E-Rate Central News for the Week
July 23, 2012
The E-Rate Central News for the Week is prepared by E-Rate Central. E-Rate Central specializes in providing consulting, compliance, and forms processing services to E-rate applicants. To learn more about our services, please contact us by phone (516-801-7804), fax (516-801-7814), or through our Contact Us Web form. Additional E-rate information is located on the E-Rate Central Web site.
Wave 4 for FY 2012 will be released on Tuesday, July 24, for $51.8 million. This will bring cumulative FY 2012 funding to $786 million. As is typically the case for early funding waves, only Priority 1 applications are being funded at this time.
Quickly following up on USAC's recent projection on funds available for carry forward into future years, the FCC announced that the full $1.05 billion so identified would be carried over into FY 2012. USAC believes that "such funds would be sufficient to make commitments at the 90% level for Priority 2 requests."
Wave 53 for FY 2011 will be released on Wednesday, July 25, 2012. Cumulative funding for FY 2011 is $2.26 billion. Priority 2 funding is being provided at 89% and above, and denied at 80% and below.
No funding wave for FY 2010 is scheduled this week.
E-Rate Updates and Reminders
FCC Appeal Decisions Watch:
The FCC issued one appeal decision (Integrity Communications, et al., DA 12-1127) last week approving appeals by one service provider, on behalf of three school district clients, and one separate charter school. Two additional appeals by the service provider were dismissed because its district clients had withdrawn their applications.
On the surface, the basic denial reason for all the appeals was a seemingly simple failure by the applicants to fully respond to USAC requests to demonstrate that they had sufficient resources to make effective use of the services requested. In approving the appeals, the FCC reasoned that "the applicants may not have fully understood the documentation USAC required…," and granted the applicants an additional 30-day opportunity to provide the requested information.
Beneath the surface, the problems involving Integrity Communications ran far deeper. The company's tortuous E-rate history included a large number of denials and FRN cancellations over multiple years and a regulatory fight over a USAC request for a formal compliance plan (see our newsletters of October 26, 2009, and January 23, 2012). The charter school's problem was also severe since it had originally been funded for FY 2002, had used over $200 thousand of its commitment, and was being asked to return the funds.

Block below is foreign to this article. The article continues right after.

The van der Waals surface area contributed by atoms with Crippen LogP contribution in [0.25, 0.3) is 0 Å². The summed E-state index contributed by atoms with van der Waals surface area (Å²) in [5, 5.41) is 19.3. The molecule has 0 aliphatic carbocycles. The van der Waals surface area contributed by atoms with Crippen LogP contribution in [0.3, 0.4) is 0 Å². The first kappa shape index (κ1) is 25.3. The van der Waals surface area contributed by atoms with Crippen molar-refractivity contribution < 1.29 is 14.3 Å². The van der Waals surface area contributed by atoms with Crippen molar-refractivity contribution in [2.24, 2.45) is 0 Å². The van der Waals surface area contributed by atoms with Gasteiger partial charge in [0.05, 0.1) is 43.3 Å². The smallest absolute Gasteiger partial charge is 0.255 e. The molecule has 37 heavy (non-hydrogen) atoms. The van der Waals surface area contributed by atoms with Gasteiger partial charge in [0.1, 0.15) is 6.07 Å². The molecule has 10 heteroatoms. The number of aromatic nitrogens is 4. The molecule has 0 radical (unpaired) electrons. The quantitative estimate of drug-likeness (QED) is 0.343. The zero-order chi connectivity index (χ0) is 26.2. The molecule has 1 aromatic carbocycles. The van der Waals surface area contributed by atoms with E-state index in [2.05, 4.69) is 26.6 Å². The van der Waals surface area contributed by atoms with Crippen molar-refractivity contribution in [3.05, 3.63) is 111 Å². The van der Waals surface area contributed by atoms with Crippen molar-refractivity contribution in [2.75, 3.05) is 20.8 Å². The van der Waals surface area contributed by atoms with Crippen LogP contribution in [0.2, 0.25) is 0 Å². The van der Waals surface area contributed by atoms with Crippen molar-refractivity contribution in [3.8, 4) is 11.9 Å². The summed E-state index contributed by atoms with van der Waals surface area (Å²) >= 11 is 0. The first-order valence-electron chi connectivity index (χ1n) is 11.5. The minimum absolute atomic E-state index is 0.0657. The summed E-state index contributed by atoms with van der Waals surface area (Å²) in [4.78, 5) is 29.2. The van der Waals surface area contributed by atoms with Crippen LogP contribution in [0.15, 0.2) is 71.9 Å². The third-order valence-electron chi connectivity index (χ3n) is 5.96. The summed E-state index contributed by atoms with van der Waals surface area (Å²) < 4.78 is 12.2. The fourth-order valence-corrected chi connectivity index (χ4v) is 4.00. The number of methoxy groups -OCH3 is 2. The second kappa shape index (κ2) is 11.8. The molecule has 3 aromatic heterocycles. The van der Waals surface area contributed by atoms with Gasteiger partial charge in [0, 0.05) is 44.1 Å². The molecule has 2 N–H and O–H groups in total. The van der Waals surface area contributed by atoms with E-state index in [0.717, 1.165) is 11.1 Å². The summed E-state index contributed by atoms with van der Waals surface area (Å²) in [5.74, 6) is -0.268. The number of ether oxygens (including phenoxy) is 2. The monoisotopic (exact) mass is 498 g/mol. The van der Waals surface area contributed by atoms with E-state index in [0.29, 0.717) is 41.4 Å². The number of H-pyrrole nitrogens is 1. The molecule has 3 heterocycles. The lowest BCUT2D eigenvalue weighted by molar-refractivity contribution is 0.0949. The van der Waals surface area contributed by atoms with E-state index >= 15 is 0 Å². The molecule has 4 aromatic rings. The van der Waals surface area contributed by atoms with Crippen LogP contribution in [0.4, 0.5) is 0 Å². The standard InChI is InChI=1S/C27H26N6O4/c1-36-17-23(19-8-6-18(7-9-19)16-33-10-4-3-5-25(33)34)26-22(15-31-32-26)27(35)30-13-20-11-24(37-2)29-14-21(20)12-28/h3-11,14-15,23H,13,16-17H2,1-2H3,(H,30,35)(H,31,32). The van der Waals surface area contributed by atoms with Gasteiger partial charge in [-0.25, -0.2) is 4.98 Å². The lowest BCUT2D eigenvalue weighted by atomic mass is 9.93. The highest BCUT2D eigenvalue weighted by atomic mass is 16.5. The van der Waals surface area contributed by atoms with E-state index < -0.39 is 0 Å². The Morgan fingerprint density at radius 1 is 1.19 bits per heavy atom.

FCC Comment Deadlines:
Comments are due July 23rd on a petition for clarification filed by the State Educational Technology Directors Association ("SETDA"). SETDA's petition asks for clarification on the "educational purpose" criterion as it applies to remote VPN access to school computer systems by students and teachers (see our newsletter of June 25, 2012). Reply comments are due August 6th.
Comments on the draft FY 2013 Eligible Services List ("ESL") are due August 6th. The proposed ESL makes no significant changes in product and service eligibility, but does include a restructuring of the Priority 1 services under new section headings (see our newsletter of July 9, 2012). Reply comments are due August 21st.
Schools and Libraries News Brief Dated July 20 – Basic Maintenance
The SLD News Brief for July 20, 2012, includes a discussion of the eligibility and timing issues related to Basic Maintenance of Internal Connections ("BMIC"). The eligibility of BMIC has been a source of confusion to applicants and service providers alike — and also, we suspect, to USAC itself — since the FCC changed the rules in its 2010 Sixth Report & Order (FCC 10-175), effective FY 2011. The new rule, as initially issued, indicated that maintenance discounts would only be applied for work actually performed — a concept we refer to as "performance-based services." Fixed-priced contracts, under which applicants were charged even if no work was ever performed, were deemed to be ineligible.